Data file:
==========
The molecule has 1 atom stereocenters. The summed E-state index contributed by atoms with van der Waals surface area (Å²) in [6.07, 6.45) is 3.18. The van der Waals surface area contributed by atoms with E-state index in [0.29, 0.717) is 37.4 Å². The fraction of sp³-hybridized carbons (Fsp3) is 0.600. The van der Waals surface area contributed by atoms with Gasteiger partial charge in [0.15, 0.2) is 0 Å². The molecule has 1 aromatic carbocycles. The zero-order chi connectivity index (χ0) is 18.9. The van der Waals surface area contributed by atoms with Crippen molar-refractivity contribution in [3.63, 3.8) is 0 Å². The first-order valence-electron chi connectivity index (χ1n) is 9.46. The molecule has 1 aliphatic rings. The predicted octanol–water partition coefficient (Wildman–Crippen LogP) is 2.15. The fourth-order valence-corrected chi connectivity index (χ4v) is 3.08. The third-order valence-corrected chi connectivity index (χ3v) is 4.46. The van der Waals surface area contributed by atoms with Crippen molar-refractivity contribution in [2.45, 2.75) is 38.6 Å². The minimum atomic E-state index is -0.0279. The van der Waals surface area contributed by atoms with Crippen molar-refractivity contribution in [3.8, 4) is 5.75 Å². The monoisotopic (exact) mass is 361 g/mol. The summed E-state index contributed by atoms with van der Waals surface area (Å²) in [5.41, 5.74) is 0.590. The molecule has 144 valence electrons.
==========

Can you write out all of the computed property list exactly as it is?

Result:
The molecule has 1 atom stereocenters. The summed E-state index contributed by atoms with van der Waals surface area (Å²) in [6.07, 6.45) is 3.18. The van der Waals surface area contributed by atoms with E-state index in [0.29, 0.717) is 37.4 Å². The fraction of sp³-hybridized carbons (Fsp3) is 0.600. The van der Waals surface area contributed by atoms with Gasteiger partial charge in [0.15, 0.2) is 0 Å². The molecule has 1 aromatic carbocycles. The zero-order chi connectivity index (χ0) is 18.9. The van der Waals surface area contributed by atoms with Crippen molar-refractivity contribution in [3.63, 3.8) is 0 Å². The first-order valence-electron chi connectivity index (χ1n) is 9.46. The molecule has 1 aliphatic rings. The predicted octanol–water partition coefficient (Wildman–Crippen LogP) is 2.15. The fourth-order valence-corrected chi connectivity index (χ4v) is 3.08. The third-order valence-corrected chi connectivity index (χ3v) is 4.46. The van der Waals surface area contributed by atoms with Crippen molar-refractivity contribution in [2.45, 2.75) is 38.6 Å². The minimum atomic E-state index is -0.0279. The van der Waals surface area contributed by atoms with Crippen molar-refractivity contribution in [3.8, 4) is 5.75 Å². The monoisotopic (exact) mass is 361 g/mol. The summed E-state index contributed by atoms with van der Waals surface area (Å²) in [5.41, 5.74) is 0.590. The molecule has 144 valence electrons.